# Toy one-way hash function for six digit number

I need to copy some data from a secure server to my laptop to work on it with a program (this description is very vague, I know). The data have six digit employee numbers and we are strictly prohibited from downloading data with these.

I was wondering if there is a really simple hash function I could put in a spreadsheet to convert these employee numbers into a one way hash so I can download these? All I care about is being able to tell which data came from the same employee number. I am not terribly concerned about a few collisions either, the set is small enough I could look for those.

I was thinking some simple xor with an added salt or squaring and taking some digits but everything seems like it would be too guessable especially if there is a series of sequential employee numbers in a row.

For example, hash

123456


to somerandomlookingstring, but I need to be sure the next result is

123457


is not terribly similar, so not like: somerandomlookingstrifh

I feel like this is something hardcore crypto people may know off-hand, some mini ancestor of MD5, some evolution of ROT13, but light enough for thousands of spreadsheet cells.

• light enough for thousands of spreadsheet cells - have you actually tested just using SHA256/SHA512? It is entirely possible (if not even probable) that the perceived performance problem is not actually a problem. Jul 9 '19 at 20:48
• My spreadsheet program didn't seem to have any built in hash functions. Maybe I am missing them. Jul 9 '19 at 20:51
• AFAIK This won't work anyway since brute forcing even "real" hash functions like the SHA functions would take much less than a second for all of the 1 million employee numbers together. You would need something like PBKDF2 with a high iteration-count for any chance of keeping the id numbers secure. Jul 9 '19 at 21:08
• Why not just replace IDs with unique random numbers? Jul 10 '19 at 8:16
• Since we adhere to Kerckhoffs principle here, you'd need a keyed hash function to make it non-guessable. Otherwise the attacker would simply perform the hash for the calculation himself. So you could e.g. use a HMAC and take the leftmost bits. But Maeher's solution makes more sense, just store a secret table somewhere. Jul 10 '19 at 8:23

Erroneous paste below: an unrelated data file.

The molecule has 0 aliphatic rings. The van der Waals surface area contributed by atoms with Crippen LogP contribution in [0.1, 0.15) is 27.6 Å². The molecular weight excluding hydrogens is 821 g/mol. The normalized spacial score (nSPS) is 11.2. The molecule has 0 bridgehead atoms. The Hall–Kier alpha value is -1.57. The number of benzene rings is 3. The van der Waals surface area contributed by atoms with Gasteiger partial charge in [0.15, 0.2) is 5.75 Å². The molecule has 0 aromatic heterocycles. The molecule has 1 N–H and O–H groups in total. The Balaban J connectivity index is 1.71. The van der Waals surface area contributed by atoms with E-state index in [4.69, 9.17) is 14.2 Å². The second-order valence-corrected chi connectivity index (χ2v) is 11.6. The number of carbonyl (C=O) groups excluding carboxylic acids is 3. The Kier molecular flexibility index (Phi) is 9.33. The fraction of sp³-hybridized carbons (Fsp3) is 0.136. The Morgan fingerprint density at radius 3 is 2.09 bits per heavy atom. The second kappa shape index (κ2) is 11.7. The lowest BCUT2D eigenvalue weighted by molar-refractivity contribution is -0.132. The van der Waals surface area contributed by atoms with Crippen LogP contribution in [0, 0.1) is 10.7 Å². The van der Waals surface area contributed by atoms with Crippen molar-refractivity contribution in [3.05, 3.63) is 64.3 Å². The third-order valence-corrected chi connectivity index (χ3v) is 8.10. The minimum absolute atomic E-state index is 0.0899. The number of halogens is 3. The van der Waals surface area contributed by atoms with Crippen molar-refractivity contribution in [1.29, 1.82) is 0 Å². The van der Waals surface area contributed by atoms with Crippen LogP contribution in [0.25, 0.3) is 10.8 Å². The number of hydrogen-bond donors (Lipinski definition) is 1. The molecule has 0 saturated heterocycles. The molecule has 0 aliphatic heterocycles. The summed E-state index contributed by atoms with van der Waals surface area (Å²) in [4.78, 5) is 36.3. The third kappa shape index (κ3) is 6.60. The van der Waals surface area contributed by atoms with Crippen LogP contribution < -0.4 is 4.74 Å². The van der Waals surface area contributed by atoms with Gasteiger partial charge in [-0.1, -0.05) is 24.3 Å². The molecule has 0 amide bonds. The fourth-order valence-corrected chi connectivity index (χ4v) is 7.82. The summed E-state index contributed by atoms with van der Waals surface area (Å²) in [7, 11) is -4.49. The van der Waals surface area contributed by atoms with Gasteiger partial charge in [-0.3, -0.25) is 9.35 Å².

A six digit integer gives you a possible one million possible IDs. Consider this python code that hashes every possible ID using a properly vetted, secure, cryptographic hash function:

import hashlib
import time

t0 = time.time()

for i in range(1000000):
hashlib.blake2b(bin(i).encode("utf-8"))

t1 = time.time()

print(t1-t0)


It runs in around 400ms on my laptop. An attacker could generate a look-up table in less than a second that would map these output hashes back to the original employee numbers that they derive from.

In order to combat this, you'd have to use some kind of "hard" cryptographic hash like Argon2 or PBKDF2 in order to ramp up the computational complexity of generating a rainbow table.

But really this is just pushing the problem down the road and making it more difficult for yourself as well.

The better solution is to generate your own random lookup table and use that as a substitution in your spreadsheet. Consider:

import secrets

lookup = {}

for i in range(1000000):
lookup[i] = secrets.randbelow(1000000)

# employee id "662893" is mapped to which masked value?
print(lookup[662893])


The code is not quite what you want as there's no padding to six digits and the reverse lookup is likely the more useful one, and it does not check for collisions, but it serves to make the point.

Tackling collisions can be done by selecting IDs from the set of unused IDs, or just increasing the length of the random values so that the probability of collisions becomes negligible.

In this scheme where each employee is mapped to a unique ID, an attacker has no way of computing the original employee ID from the masked value without the lookup table, as they were generated randomly.

If the small (2x) memory overhead of this solution is unacceptable, Maarten's solution of using a keyed hash function is also viable. Simply use a HMAC construction with a secure hash function and a 32 byte key, and the attacker would have no way of bruteforcing the inputs without knowing the key.